Concerning problems/complaints the mayor’s office is getting about scooters these days, Di Leva Chadwick replied, “Geofencing, corral staging and user-compliance issues such as speed limits, double riding and other existing street laws."

Regarding the Pacific Beach resident who has started an online petition drive calling for scooters to be banned all together, Di Leva Chadwick said: “Mayor Faulconer has previously supported, and continues to support, a scooter ban on the boardwalk. Unfortunately, the City Council did not see the need for such a measure and voted it down more than a year ago. The mayor welcomes the City Council’s reconsideration of a boardwalk ban at any time.”

Comments-icon Post a Comment
August 10, 2019
People are so stubborn and resistant to change. It’s like the automobile got invented and 20% of the people are pissed because the cars are scaring their horses and just go “too fast”.

On demand, Any point to any point transportation, is revolutionary. The same way Uber opened up commerce as people could safely and inexpensively venture out and also cut down drunk driving, the scooters in their original form got people out of cars (and Uber’s), which cuts traffic and parking and gets people walking instead of driving everywhere (which is the butt of jokes about Californians).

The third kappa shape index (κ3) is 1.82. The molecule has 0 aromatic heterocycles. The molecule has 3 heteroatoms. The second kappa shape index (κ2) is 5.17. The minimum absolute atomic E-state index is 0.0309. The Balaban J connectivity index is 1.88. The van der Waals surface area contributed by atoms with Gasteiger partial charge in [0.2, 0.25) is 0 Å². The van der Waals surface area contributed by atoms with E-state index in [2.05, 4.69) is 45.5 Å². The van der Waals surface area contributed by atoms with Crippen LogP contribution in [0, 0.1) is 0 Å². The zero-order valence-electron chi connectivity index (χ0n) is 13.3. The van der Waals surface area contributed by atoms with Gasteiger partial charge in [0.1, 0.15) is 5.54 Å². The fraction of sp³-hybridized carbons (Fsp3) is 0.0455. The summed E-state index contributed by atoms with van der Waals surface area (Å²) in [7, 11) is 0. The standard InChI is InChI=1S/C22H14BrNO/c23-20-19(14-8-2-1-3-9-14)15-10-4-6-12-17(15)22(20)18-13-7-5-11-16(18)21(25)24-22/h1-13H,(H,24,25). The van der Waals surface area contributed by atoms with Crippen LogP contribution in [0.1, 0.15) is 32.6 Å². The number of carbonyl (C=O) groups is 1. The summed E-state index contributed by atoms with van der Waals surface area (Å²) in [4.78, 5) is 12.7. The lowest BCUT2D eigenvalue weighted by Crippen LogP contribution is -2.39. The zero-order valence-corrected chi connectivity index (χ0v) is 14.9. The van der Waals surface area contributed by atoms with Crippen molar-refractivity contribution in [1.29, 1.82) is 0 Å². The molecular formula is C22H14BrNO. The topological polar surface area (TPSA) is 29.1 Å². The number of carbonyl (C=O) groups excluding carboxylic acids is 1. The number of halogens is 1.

Point blank, the “quality of life” of living at the beach skyrocketed for 80% of the population & for tourists (which greatly support the economy and business) with the introduction of scooters. But a vocal minority of curmudgeons cry “I hate change” and take efforts to kill it. So they reduce the speed to 8mph (which is stupidly slow - why not like a more reasonable 12mph) and then destroy the any point to any point part of it with corals and no parking areas with no way to know where they are or aren’t (and in essence kill the entire convenience of the concept). So scooters are dead already with these moronic regulations, so they’ll disappear on their own because they are unusable now anyways. So the whining 20% or maybe 5% kill the future, and kill progress in transportation. Because bumper to bumper traffic and no parking and pollution and auto deaths provide such a great quality of life already. What a shortsighted joke.